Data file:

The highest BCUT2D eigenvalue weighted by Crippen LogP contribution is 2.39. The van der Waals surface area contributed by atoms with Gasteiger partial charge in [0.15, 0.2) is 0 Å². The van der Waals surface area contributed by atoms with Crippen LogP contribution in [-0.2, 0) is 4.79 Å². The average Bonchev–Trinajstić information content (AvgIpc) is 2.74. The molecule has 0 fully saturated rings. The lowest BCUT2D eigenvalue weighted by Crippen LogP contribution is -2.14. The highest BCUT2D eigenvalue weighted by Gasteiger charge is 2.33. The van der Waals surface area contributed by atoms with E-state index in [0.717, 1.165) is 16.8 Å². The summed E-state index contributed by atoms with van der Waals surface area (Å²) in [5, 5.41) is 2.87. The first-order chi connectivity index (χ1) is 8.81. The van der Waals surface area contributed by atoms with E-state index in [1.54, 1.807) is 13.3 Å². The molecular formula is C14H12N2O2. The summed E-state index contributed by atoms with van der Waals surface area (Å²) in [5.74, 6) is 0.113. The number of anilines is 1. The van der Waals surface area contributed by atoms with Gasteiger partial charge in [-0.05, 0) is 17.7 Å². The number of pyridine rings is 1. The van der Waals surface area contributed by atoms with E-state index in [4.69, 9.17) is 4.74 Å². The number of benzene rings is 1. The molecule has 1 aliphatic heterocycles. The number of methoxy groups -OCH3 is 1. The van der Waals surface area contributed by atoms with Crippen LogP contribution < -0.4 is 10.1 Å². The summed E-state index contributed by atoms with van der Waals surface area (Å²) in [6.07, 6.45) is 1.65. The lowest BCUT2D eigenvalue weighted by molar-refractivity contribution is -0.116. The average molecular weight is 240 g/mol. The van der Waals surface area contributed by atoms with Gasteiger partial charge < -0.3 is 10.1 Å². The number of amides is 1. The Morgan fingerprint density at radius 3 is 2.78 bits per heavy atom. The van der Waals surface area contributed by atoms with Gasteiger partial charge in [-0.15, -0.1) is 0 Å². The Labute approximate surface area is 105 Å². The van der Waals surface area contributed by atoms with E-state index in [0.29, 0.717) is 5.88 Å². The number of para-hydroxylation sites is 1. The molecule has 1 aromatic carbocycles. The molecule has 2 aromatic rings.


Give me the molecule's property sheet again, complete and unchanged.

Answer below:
The highest BCUT2D eigenvalue weighted by Crippen LogP contribution is 2.39. The van der Waals surface area contributed by atoms with Gasteiger partial charge in [0.15, 0.2) is 0 Å². The van der Waals surface area contributed by atoms with Crippen LogP contribution in [-0.2, 0) is 4.79 Å². The average Bonchev–Trinajstić information content (AvgIpc) is 2.74. The molecule has 0 fully saturated rings. The lowest BCUT2D eigenvalue weighted by Crippen LogP contribution is -2.14. The highest BCUT2D eigenvalue weighted by Gasteiger charge is 2.33. The van der Waals surface area contributed by atoms with E-state index in [0.717, 1.165) is 16.8 Å². The summed E-state index contributed by atoms with van der Waals surface area (Å²) in [5, 5.41) is 2.87. The first-order chi connectivity index (χ1) is 8.81. The van der Waals surface area contributed by atoms with E-state index in [1.54, 1.807) is 13.3 Å². The molecular formula is C14H12N2O2. The summed E-state index contributed by atoms with van der Waals surface area (Å²) in [5.74, 6) is 0.113. The number of anilines is 1. The van der Waals surface area contributed by atoms with Gasteiger partial charge in [-0.05, 0) is 17.7 Å². The number of pyridine rings is 1. The van der Waals surface area contributed by atoms with E-state index in [4.69, 9.17) is 4.74 Å². The number of benzene rings is 1. The molecule has 1 aliphatic heterocycles. The number of methoxy groups -OCH3 is 1. The van der Waals surface area contributed by atoms with Crippen LogP contribution < -0.4 is 10.1 Å². The summed E-state index contributed by atoms with van der Waals surface area (Å²) in [6.07, 6.45) is 1.65. The lowest BCUT2D eigenvalue weighted by molar-refractivity contribution is -0.116. The average molecular weight is 240 g/mol. The van der Waals surface area contributed by atoms with Gasteiger partial charge < -0.3 is 10.1 Å². The number of amides is 1. The Morgan fingerprint density at radius 3 is 2.78 bits per heavy atom. The van der Waals surface area contributed by atoms with Gasteiger partial charge in [-0.15, -0.1) is 0 Å². The Labute approximate surface area is 105 Å². The van der Waals surface area contributed by atoms with E-state index in [0.29, 0.717) is 5.88 Å². The number of para-hydroxylation sites is 1. The molecule has 1 aromatic carbocycles. The molecule has 2 aromatic rings.